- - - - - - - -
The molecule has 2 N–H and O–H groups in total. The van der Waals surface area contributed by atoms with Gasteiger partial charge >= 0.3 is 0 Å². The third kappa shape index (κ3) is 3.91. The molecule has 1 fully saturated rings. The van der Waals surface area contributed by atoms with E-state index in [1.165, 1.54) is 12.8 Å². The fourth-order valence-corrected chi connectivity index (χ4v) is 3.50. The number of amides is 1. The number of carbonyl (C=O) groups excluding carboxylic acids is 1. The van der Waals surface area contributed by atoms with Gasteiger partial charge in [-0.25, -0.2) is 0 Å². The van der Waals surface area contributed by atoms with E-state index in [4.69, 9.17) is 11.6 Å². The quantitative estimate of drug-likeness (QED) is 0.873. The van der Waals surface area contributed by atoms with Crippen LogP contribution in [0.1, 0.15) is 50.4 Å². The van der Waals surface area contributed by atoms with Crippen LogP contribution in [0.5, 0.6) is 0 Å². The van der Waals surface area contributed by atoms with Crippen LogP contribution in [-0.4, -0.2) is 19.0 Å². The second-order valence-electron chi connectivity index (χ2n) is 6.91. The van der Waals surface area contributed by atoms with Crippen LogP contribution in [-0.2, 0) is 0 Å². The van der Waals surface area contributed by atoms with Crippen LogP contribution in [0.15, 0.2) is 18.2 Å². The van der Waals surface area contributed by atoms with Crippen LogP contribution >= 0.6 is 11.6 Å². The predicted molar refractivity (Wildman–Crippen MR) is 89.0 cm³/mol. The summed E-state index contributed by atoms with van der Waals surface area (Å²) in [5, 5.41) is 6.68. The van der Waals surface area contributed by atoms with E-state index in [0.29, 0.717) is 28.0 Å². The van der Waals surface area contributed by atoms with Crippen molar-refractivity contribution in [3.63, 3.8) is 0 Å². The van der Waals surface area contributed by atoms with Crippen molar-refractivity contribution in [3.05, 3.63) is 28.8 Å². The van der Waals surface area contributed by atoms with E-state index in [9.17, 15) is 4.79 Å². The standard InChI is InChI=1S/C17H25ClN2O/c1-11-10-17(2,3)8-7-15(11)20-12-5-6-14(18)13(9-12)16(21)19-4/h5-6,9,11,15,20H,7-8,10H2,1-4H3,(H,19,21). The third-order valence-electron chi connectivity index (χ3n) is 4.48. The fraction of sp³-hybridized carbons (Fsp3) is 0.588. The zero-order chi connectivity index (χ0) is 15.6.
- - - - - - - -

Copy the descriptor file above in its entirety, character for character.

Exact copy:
The molecule has 2 N–H and O–H groups in total. The van der Waals surface area contributed by atoms with Gasteiger partial charge >= 0.3 is 0 Å². The third kappa shape index (κ3) is 3.91. The molecule has 1 fully saturated rings. The van der Waals surface area contributed by atoms with E-state index in [1.165, 1.54) is 12.8 Å². The fourth-order valence-corrected chi connectivity index (χ4v) is 3.50. The number of amides is 1. The number of carbonyl (C=O) groups excluding carboxylic acids is 1. The van der Waals surface area contributed by atoms with Gasteiger partial charge in [-0.25, -0.2) is 0 Å². The van der Waals surface area contributed by atoms with E-state index in [4.69, 9.17) is 11.6 Å². The quantitative estimate of drug-likeness (QED) is 0.873. The van der Waals surface area contributed by atoms with Crippen LogP contribution in [0.1, 0.15) is 50.4 Å². The van der Waals surface area contributed by atoms with Crippen LogP contribution in [0.5, 0.6) is 0 Å². The van der Waals surface area contributed by atoms with Crippen LogP contribution in [-0.4, -0.2) is 19.0 Å². The second-order valence-electron chi connectivity index (χ2n) is 6.91. The van der Waals surface area contributed by atoms with Crippen LogP contribution in [-0.2, 0) is 0 Å². The van der Waals surface area contributed by atoms with Crippen LogP contribution in [0.15, 0.2) is 18.2 Å². The van der Waals surface area contributed by atoms with Crippen LogP contribution >= 0.6 is 11.6 Å². The predicted molar refractivity (Wildman–Crippen MR) is 89.0 cm³/mol. The summed E-state index contributed by atoms with van der Waals surface area (Å²) in [5, 5.41) is 6.68. The van der Waals surface area contributed by atoms with E-state index in [0.29, 0.717) is 28.0 Å². The van der Waals surface area contributed by atoms with Crippen molar-refractivity contribution in [3.63, 3.8) is 0 Å². The van der Waals surface area contributed by atoms with Crippen molar-refractivity contribution in [3.05, 3.63) is 28.8 Å². The van der Waals surface area contributed by atoms with E-state index in [9.17, 15) is 4.79 Å². The standard InChI is InChI=1S/C17H25ClN2O/c1-11-10-17(2,3)8-7-15(11)20-12-5-6-14(18)13(9-12)16(21)19-4/h5-6,9,11,15,20H,7-8,10H2,1-4H3,(H,19,21). The third-order valence-electron chi connectivity index (χ3n) is 4.48. The fraction of sp³-hybridized carbons (Fsp3) is 0.588. The zero-order chi connectivity index (χ0) is 15.6.